2. Since the protein will not be exposed to high heat, it will not have a tasty brown crust on the outside. This can be fixed by quickly searing the meat on high heat once the sous vide cooking process is finished. But be careful - you've invested all this time and effort to bring your protein to the perfect doneness, so don't leave it on the heat for too long and foil this effort. A little oil and 30 seconds max heat exposure should do just fine.
3. If the water temp goes up too high - add cold water to correct. Likewise, you could add hot water if you need to quickly raise the temp.
4. It's a good idea to wrap your protein tightly in plastic wrap before placing in the freezer bag. This way, when you suck the air out of the bag and seal it, the plastic wrap will prevent you from inhaling raw meat juices - yuck! It's important to get as much air out of the bag as possible. Any residual air will cause the bag to float, and will not allow the protein to be in continuous contact with the water.
5. Use freezer bags, or something thicker, otherwise the bag may not be able to stand up to the heat. Also, it's best to stay away from the bags with the sliding zippers. They may close easier, but they are also prone to leaking.
6. It's also a good idea to stir the water frequently to prevent hot or cold spots.
7. Adding aromatics to the bag will perfume the protein as it cooks. But be careful of adding liquids as it makes it difficult to seal the bag properly.
8. I have to add that using this technique can be a strange experience for the senses. There are no sounds, no smells, and you are cooking meat in a water bath that you can safely plunge your hand into. It's just an odd feeling.
Got all that? Okay, let's roll.
Duck Breast Sous Vide
1 duck breast, skin removed and reserved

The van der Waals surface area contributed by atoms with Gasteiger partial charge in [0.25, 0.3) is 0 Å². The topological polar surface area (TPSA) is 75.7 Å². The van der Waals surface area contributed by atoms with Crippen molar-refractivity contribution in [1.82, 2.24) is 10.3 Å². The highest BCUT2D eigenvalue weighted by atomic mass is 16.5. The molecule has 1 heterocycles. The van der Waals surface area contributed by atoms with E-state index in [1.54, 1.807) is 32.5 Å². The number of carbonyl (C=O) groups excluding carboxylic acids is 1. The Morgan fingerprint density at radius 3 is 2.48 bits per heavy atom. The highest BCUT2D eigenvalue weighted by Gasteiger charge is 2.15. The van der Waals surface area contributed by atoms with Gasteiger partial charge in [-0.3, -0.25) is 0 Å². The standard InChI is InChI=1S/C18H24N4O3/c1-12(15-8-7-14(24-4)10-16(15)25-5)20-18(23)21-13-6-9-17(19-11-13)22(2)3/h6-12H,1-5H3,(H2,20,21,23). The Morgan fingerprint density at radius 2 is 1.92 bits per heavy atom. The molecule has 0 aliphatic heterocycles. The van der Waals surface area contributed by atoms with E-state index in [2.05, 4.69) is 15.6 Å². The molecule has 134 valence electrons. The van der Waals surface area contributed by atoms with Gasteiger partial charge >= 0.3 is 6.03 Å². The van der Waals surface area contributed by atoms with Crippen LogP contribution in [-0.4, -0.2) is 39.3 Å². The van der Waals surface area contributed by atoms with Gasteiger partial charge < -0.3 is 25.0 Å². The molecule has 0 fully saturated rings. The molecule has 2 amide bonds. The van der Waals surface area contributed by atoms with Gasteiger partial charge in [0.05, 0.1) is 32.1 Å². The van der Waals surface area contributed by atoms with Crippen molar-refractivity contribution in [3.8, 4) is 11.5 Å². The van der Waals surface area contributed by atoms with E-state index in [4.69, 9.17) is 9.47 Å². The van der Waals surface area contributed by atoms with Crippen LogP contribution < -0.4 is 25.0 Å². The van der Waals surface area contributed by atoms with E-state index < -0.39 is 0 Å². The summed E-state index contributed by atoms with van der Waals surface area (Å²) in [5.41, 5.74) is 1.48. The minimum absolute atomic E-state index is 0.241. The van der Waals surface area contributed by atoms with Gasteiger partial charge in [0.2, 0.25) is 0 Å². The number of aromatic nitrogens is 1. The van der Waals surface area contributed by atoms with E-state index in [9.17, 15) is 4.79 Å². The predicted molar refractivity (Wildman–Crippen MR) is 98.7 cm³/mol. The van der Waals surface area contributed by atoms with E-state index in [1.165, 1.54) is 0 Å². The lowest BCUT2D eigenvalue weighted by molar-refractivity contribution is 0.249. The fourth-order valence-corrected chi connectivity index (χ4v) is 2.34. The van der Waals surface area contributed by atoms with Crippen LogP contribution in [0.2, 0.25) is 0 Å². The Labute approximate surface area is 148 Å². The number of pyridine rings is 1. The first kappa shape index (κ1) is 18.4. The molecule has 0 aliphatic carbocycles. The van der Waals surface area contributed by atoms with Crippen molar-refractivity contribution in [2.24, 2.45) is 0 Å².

3 slices orange peel, julienned (skin only, no white part)
Fresh ginger, several paper thin slices
Salt and pepper
For the sauce
2 T Grand Marnier
1 C orange juice
1 C duck or chicken stock
1 t finely grated orange zest
2 T butter
Prepare the water bath by filling stockpot and heating the water to 145F. Mount the thermometer on the inside of the stock pot, so that you can continuously monitor the water temperature. Adjust the burner power so that the water temp is stabilized (for my stove, it was on 25% power - about medium low).
Season the duck breast with salt and pepper. Place on a sheet of plastic wrap and sprinkle top and bottom with orange peel and ginger. Wrap tightly in plastic wrap. Place wrapped duck into a freezer bag. Suck out as much air as you possibly can and seal the bag.
Place bag in stockpot and let cook for 30 minutes, maintaining the water temp at 140F. Stir pot periodically to ensure that there are no hot spots. Also make sure that the protein is completely submerged.
While duck is cooking, score the reserved skin and bake in the oven at 375, until the fat is rendered out and the skin crisps up like bacon. Set crispy skin aside until ready to serve.
When duck is cooked, remove from bag and discard orange peel and ginger. Adding a little oil to a hot skillet, sear on high heat about 30 seconds per side to brown the outside of the meat. Remove meat from pan.
Out of the water bath and removed from the bag.
After searing and slicing. Notice the color of the meat is uniform throughout.
To make the sauce, deglaze pan with Grand Marnier and reduce till almost completely evaporated. Add orange juice and zest and reduce until it becomes thick and syrupy. Add stock and reduce by half. Remove from heat and whisk in butter.
Slice duck thinly on a bias and serve with the orange sauce and skin cracklin.
Now that's a beautiful piece of meat. Not only was the meat cooked perfectly medium (hence the pink color), but the texture was like beef tenderloin. It was the most tender piece of duck meat I have ever eaten. For this plate, I threw in some potatoes cooked in duck fat, as well as some twice-cooked green beans.